While he's gone to pay the check -- which why would you do that if you're a college student dining with the two richest children in America, plus Vanessa who deserves nothing -- V is like, "Serena! He is AWFUL!" Serena, again, knows this and rolls her eyes like why is it even worth talking about, and points out that Vanessa and Julian have much more in common than obsessing on Nate's high school dick, and Vanessa laughs gorgeously that she, too, is totally annoying. Points for insight, but how is that better? In TV land we call this "hanging a lantern" on the problem, and it's fine, but even better would be if there were not a problem. He comes back and S says she's been thinking about Bette Davis and wants more coaching from him before the show tomorrow. He agrees to meet her and says to text him her address, which as a Constance faculty member should just get him fired right there, because enough already. S shoots V a hilarious sneaky grin, and V's like, "What are you up to?" But no, because in yet another literary -- if hackneyed -- flourish, S wants to play out Cyrano and use Vanessa's powers of annoyingness to get her freak on.
Jenny is reluctant to tell Dan about Rufus finding the letter, and though she stalls valiantly he eventually gets her to admit it. Meanwhile, Rachel is setting up a whole queer dinner with candles and the whole nine, obviously lost in some kind of bullshitty mind game with herself, and when she hears the purloined key turning in the lock, her cheeks get red like a primate, and then Rufus comes in and she turns white as a ghost and is like, "Oh, shit." But she has no idea just how good Rufus is at being simultaneously self-righteous and yet wussy about confrontation or else she would just pick up a glass of wine and stare him down, which is what you should always do with Rufus. He's all, "I believe this is yours!" and hands her the key, and she falls apart just a little bit more.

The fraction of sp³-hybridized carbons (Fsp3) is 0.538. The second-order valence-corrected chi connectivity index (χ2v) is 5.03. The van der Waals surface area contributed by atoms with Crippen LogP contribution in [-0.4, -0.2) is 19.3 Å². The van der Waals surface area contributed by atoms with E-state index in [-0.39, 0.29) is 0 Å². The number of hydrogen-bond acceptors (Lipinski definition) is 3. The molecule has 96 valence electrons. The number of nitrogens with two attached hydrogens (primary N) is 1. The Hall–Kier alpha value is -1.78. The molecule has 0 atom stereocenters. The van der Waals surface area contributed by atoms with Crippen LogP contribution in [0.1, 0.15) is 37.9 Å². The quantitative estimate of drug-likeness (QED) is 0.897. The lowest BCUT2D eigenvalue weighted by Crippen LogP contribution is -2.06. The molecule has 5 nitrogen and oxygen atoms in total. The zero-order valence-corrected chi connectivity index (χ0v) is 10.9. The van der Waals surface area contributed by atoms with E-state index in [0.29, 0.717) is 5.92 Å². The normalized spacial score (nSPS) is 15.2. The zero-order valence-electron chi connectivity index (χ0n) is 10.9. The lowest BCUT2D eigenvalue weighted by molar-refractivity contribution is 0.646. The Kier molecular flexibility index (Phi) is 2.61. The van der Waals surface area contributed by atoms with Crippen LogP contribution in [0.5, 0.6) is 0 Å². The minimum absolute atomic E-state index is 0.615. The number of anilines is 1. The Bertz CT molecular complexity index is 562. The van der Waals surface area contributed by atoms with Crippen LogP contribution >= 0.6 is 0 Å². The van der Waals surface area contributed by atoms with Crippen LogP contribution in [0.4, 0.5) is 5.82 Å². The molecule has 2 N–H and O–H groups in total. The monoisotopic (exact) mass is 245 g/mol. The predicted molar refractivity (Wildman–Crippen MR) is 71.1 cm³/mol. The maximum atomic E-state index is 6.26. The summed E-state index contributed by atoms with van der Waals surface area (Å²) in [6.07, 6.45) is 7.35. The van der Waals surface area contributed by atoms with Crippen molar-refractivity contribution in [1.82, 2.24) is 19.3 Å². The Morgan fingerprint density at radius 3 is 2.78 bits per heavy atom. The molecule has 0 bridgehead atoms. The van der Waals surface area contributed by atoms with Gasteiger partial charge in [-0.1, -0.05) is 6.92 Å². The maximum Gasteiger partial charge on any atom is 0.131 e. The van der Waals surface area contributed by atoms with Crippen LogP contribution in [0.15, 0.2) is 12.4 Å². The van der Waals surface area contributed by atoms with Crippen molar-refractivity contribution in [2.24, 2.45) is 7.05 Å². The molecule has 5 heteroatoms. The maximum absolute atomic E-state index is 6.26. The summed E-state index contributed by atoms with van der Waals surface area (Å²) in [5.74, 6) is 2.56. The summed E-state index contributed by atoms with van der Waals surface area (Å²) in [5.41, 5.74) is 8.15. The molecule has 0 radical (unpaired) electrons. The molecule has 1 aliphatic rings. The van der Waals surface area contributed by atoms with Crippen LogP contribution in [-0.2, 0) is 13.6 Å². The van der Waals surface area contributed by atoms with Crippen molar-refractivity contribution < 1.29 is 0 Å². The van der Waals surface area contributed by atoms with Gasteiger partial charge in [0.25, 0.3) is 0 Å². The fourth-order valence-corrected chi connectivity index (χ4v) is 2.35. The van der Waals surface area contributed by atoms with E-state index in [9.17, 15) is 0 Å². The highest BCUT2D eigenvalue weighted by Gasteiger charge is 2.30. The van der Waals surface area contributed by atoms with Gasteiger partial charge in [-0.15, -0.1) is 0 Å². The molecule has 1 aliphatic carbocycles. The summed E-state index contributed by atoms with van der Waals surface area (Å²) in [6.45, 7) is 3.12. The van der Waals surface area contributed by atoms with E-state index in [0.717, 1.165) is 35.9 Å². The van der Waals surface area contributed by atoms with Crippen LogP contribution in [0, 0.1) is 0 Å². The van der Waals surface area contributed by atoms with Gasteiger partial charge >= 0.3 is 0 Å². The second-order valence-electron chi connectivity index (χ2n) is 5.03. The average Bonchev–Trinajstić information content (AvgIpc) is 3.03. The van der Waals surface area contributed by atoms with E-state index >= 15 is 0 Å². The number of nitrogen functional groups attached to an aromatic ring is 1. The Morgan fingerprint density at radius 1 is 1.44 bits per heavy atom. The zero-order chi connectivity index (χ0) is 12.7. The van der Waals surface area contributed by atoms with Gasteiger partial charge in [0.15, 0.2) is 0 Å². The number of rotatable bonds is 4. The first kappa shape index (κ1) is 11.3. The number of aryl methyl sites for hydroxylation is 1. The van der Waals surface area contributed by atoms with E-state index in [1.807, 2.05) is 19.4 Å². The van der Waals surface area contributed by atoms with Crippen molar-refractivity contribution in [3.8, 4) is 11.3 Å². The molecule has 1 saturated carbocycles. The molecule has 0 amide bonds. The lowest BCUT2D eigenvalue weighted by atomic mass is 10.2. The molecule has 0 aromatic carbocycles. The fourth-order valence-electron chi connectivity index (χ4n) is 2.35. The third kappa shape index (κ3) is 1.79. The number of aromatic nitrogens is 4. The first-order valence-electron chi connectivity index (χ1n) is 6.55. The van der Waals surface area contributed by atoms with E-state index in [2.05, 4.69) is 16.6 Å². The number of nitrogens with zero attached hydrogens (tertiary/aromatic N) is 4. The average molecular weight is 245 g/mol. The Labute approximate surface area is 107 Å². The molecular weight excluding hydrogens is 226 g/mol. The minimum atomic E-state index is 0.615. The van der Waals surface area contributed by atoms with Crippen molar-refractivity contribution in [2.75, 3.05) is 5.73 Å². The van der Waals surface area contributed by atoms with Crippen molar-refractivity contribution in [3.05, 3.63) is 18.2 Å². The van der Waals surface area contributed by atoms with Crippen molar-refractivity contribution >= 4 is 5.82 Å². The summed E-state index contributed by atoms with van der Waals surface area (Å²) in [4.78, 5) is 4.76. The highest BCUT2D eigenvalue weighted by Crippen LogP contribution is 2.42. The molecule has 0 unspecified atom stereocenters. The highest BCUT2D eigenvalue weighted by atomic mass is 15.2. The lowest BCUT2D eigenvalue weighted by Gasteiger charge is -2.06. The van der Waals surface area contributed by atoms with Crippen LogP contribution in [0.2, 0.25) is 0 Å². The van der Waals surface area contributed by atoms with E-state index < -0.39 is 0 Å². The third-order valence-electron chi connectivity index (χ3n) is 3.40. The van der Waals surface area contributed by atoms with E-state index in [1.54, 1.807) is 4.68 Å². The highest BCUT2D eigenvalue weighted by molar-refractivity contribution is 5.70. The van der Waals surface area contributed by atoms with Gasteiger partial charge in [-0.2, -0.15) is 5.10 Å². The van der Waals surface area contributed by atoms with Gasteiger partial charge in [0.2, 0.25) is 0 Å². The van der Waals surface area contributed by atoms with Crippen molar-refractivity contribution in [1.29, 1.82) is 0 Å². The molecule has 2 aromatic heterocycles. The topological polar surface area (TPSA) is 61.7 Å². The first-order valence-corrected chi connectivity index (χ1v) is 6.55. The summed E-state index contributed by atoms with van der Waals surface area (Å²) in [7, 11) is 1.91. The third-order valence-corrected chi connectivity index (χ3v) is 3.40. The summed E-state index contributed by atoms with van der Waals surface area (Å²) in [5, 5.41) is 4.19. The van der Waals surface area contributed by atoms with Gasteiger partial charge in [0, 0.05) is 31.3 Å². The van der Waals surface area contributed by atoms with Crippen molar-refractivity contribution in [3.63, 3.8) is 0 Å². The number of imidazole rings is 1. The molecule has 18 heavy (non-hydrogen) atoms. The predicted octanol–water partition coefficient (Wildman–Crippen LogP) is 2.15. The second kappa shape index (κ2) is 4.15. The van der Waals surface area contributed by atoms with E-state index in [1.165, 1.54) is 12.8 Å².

The only interesting diagetic thing about this story is the acting of Laura Breckenridge (also the only thing that made her character possible to stomach on Related, which you may remember I alone in this world loved, because it coincidentally starred nearly all of my favorite TV actresses). Like, all the parallels with Blair and the way-gross way she crosses lines and the way in this episode that he twists the narrative around her, all of that is fine. But within the show itself, watching Rachel be increasingly and unendingly horrified by herself -- which again, is Blair's hallmark as well -- is really affecting. I like the chemistry between Rachel and Dan, because you can actually for once posit that he has working parts and the desire to use them, but mostly I just admire Breckenridge's acting, because I feel like she's doing the work to show us Rachel's conflicts about all of this, and her gradually dissolving ideals and all that. I think if she'd started out a bit more falsely authoritative it would be nice, like, she's clearly been playing the Serena and in-school scenes as a blowfish puffing up because she's scared, but I think a bit steelier in the beginning would lend her even more weight now. Whatever, I think she's marvelous, and good at playing completely murder-worthy useless characters sympathetically. You almost want to be like, "It's okay, sometimes it happens this way" even though really it doesn't because it can't, ever, and she should be imprisoned, but that doesn't mean she doesn't need a hug.